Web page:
Renfrew Council on Alcohol (RCA) Trust  Telephone No. 0141 887 0880.  A charity helping people (their friends, families and employers) with problems with drinks, drugs or gambling.    BNF Leaflets available from Alcohol Focus Scotland Drinks Diary Available as a useful tool. Drink Aware Information Available as a useful tool.  Drinkline Scotland 24 hour freephone – 0800 731 4314 Glasgow Addiction Services  Glasgow Council on Addiction Health Scotland NHS Greater Glasgow and Clyde /Alcohol Services NHS Greater Glasgow and Clyde - Brief Intervention with Alcohol Use Link to PERL publications directory – Health Education Resources - leaflets on alcohol

Substance Misuse

Scotland has had a significant problem due to substance misuse for several decades. Substance misuse covers drug misuse both orally and by injection, alcohol consumption, smoking, laxative and solvent abuse- these have a very significant effect on the nation’s health.

The misuse of drugs affects all sectors of society. Pharmacists play an important part in controlling the availability of medicines, in providing information and advice about substances liable to misuse and the associated risks and in providing harm reduction programmes e.g. methadone.
What community pharmacists can do?

Raise awareness of potential problems with prescriptions and Over the Counter (OTC) medicines.
Respond to symptoms and problems
Support patients
Refer patients and families to agencies working in partnership.
Drug Misuse - Prevention Section

Display of materials relating to substance misuse and substance substitution.

Awareness of OTC sales of substances liable for abuse e.g.codeine or dihydrocodeine containing preparations, anti-histamine sleeping aids, laxatives, and stimulant preparations such as pseudoephedrine.

Awareness of abuse in prescription medication, through frequent repeat prescriptions of medicines with possible abuse potential or diversion of controlled drugs into general population.

Information provision e.g. infected batches of street drugs, high strength batches.

  • Harm reduction / reduction interventions
  • Community pharmacists are the health care professional on the high street, well-placed to deliver harm reduction interventions due to extended opening hours, convenient locations and accessibility of a pharmacist who can provide confidential advice on a wide range of healthcare issues.
  • Harm minimisation is not just for the patient but also for others, who may accidentally be exposed to risks, such as used syringes, and other paraphernalia, and reduces the possible transmission of Hepatitis, HIV and other Blood Borne Viruses (BBV).
  • Provision of clean injecting apparatus at Pharmacy Needle Exchanges – this maybe the only contact with health care professionals that these patients have so sign posting to services as appropriate is essential – encourage the safe disposal of used syringes. It should also be stressed the importance of only using a needle once to reduce the transmission risks and improve vein care.
  • It is important that individuals use not just clean syringes but all paraphernalia as sharing paraphernalia is a source of possible cross infection of Blood Borne Viruses or other bacterial infections.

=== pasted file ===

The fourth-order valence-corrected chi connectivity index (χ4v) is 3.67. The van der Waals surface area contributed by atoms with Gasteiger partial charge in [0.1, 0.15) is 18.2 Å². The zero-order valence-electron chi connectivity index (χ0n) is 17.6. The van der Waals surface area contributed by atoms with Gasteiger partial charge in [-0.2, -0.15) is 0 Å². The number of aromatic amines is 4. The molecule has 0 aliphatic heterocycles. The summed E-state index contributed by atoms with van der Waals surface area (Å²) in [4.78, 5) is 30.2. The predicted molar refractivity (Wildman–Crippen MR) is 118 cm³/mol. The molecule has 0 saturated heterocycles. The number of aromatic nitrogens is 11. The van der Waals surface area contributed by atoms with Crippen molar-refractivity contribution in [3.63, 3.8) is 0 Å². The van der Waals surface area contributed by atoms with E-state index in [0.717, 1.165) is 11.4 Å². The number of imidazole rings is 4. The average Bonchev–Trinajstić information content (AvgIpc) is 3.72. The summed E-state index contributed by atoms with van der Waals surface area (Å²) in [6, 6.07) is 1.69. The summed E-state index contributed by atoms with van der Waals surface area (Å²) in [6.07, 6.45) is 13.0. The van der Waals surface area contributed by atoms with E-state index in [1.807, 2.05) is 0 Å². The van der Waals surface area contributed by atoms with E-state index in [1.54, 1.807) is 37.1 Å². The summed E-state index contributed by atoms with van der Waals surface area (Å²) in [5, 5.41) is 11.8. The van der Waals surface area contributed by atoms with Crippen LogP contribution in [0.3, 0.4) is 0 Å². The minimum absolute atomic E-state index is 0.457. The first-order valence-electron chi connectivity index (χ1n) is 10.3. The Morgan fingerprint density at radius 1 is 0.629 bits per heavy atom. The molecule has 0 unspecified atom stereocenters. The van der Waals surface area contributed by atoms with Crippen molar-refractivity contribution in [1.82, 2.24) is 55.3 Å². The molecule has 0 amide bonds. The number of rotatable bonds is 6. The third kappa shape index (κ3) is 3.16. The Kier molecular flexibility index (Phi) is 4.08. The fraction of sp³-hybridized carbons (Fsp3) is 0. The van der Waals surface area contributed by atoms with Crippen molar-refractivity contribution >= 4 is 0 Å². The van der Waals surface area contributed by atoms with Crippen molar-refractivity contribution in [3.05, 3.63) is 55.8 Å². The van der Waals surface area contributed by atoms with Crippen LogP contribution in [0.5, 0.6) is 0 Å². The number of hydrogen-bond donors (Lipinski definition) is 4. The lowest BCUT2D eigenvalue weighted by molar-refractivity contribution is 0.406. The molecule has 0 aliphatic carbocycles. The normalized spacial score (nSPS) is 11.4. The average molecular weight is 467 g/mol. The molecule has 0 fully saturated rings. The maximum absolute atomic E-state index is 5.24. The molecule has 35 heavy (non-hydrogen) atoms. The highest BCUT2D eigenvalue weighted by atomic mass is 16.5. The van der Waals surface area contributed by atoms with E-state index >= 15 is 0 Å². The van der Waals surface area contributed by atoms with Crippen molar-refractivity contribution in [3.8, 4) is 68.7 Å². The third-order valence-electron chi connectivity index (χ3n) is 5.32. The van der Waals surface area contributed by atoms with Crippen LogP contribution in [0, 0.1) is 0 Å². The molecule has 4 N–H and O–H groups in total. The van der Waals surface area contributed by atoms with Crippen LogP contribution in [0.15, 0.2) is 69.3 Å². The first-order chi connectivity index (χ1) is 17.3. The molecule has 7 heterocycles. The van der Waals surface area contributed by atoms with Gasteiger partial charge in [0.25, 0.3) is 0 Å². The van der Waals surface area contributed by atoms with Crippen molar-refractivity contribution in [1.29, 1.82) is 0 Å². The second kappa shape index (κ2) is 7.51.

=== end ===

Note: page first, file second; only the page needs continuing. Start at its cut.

Advice may also be given on wound care management, safer injecting practices and referral as appropriate.


  • Ensure Standard Operating Procedures (SOPs) are in place for addiction services offered in the pharmacy, reviewing and standardising procedures for consistent approach from all staff and locums and ensuring these are followed.
  • Once accessing service, patients undergoing substitute therapy still need support and assistance. They may encounter side effects due to the substitute therapy that pharmacists can help with e.g. constipation. Many of these symptoms can be treated through the safe and efficient use of electronic Minor Ailment Service (eMAS) in response to symptoms.
  • Responding to pain may initially be daunting as methadone is an opiate substance, but the analgesic effect of methadone is different to that of normal opiates. The analgesic effect only lasts about 3-4 hours, thus unless receiving a dose about 3 – 4 times a day the pain killing effect is minimal. As a result analgesia for patient receiving methadone is important, but where possible avoidance of codeine and dihydrocodeine containing products is recommended.
  • Dental pain is often significant, poor dental health is caused by several factors such as poor oral hygiene, reduced saliva production and the acidic nature of methadone. The sugar in methadone is not thought to be a significant factor in this process.
  • Child protection guidelines: guidance is provided in the Supervision of Methadone Consumption Standards.
  • Overdose awareness is important, early treatment for a suspect overdose; Naloxone (Narcan) can be administered in life threatening circumstances (Medicines Act, outlined in Medicines, Ethics and Practice (MEP) - a guide for pharmacists and pharmacy technicians.  The Pharmacists and staff should be aware of the possible risks of overdose and the signs of overdose.
  • Referral links – Community Addiction Teams – contact details of each team printed within the Supervision of Methadone Consumption Standards and issued to all pharmacies at regular periods for Glasgow area. 

References and links 

Scottish Drug Forum SDF  Telephone: 0141 221 1175   SDF works in partnership with others to reduce drug harm in Scotland. 

Know the Score    Telephone: 0800 587 5879 Provides information and advice about drugs and the effects of drugs in Scotland. 

Frank     Telephone: 0800 776600    

Supervision of Methadone Consumption Standards     

Glasgow Addiction Services     Telephone: 0141 277 7660              

Narcotics Anonymous               

Blood Borne Viruses (BBV) (Assorted leaflets available from Pharmacy Health Promotion)

Hepatitis C -  C-level     Telephone: 0141 332 2520   C-Level works with those at risk of becoming infected with Hep C, those already affected, their family and friends, and in partnership with professionals supporting "hard to reach" or "at risk" individuals.   

Alcohol / Medicine Interactions
Pharmacists can offer advice to individuals on sensible drinking levels in relation to dispensing of prescribed medicines/over the counter medicines with potential hazardous interactions with alcohol.